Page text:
2. Define the Roles of Everyone on the Team
People do better work, and feel more confident about themselves, when they know what is expected of them. Teams do better work when everyone knows who is doing what, and when it’s happening.
And, everyone on a project team will benefit from having a very clear “decision maker” identified, up front. While these seem like fairly simple, straight forward truths, I’ve seen many projects suffer (and the people trying so hard to make them work) because roles are not clearly defined.
To set everyone up for success, make a clear list of who is responsible for each part of the project. You can list it out by department, if you want (meaning, put a name next to who is responsible for “marketing”) or by role (“HTML coding.”) It’s especially helpful to name who is responsible for what in areas where more than one person will be doing the work. Strive for clarity, before the project is underway, to avoid confusion later.
You should also get a single person named as a final decision maker for the project itself. If questions arise it’s always good to have a single voice to make a decision, and for everyone on the team to know who that person is.
If you’re not managing a project, you could lift this idea to help define roles on a given team. Get clarity around what tasks are your responsibility, or if you are managing people, be clear on what roles you are assigning to them. The clearer you can be about expectations, the more likely your team will be to meet those expectations.
3. Uphold the Roles
Once each person is named to the team and their role is defined, one of the biggest boosts any leader can give a person is to honor their role. Hold each person accountable for rising up to their assigned task. Again, this may sound mind-bogglingly simple, but I’ve seen many teams where either:
a person is named as the resource for something, but someone else swoops in and does it for them (sometimes this is even the boss)
the person doesn’t do the task because they are intimidated / scared / overworked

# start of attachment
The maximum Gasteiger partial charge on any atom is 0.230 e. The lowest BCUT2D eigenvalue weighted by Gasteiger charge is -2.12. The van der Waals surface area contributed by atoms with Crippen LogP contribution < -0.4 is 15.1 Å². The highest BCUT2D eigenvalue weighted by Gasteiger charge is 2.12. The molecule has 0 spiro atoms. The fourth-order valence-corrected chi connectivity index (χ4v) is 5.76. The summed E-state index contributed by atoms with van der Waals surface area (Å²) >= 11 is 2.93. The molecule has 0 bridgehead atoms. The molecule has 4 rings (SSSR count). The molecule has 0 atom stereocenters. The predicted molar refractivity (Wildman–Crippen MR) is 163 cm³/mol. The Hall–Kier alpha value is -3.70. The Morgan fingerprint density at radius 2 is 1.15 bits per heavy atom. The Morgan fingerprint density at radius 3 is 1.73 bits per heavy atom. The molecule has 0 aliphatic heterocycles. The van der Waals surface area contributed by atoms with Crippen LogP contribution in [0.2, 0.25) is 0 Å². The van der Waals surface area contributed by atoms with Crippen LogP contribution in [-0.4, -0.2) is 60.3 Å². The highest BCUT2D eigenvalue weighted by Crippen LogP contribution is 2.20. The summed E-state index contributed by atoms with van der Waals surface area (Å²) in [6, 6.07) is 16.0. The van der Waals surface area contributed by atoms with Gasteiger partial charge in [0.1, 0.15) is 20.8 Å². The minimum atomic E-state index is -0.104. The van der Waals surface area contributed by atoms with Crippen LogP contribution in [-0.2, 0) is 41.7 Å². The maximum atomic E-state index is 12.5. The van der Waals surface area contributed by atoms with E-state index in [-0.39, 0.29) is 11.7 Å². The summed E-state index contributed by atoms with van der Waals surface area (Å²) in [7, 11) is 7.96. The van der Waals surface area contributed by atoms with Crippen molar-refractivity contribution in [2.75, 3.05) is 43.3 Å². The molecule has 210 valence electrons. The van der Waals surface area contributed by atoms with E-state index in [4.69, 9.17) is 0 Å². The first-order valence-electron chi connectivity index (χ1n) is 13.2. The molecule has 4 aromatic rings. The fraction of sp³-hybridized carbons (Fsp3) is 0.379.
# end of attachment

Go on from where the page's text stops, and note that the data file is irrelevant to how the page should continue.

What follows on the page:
the person is not truly honored as the “expert” on the task and the team undermines their knowledge by questioning or ignoring what the person is recommending.
None of these help a project move forward, and none of them create an atmosphere of respect, trust and open communication.
Show Your Strength as a Leader
Here’s where you can show your strength as a leader and set a stage for trust and respect. Simply honor that each person has been hired because they have the skills and expertise it takes to do the job.
You will see that once a person is named as an expert, and has the trust of the leader, they change, and the way they are perceived by the team changes. Present each expert confidently, and encourage them to own their role. People will rise to the occasion, even if it’s something that might be a stretch in their abilities or available time.
If you’re not managing a project, you could take this idea and look for ways to help others own their given role in an organization. Encourage them and point out that they have true expertise in an area. Give people room to really own their role, and fight the urge to rescue them or fix things. When people fail, they learn, and that is often better for the team then micro-managing an outcome. If you’re shy about owning your own expertise, look at those who you consider experts. What about their background gives them an “expert” title? What makes someone a true “expert?”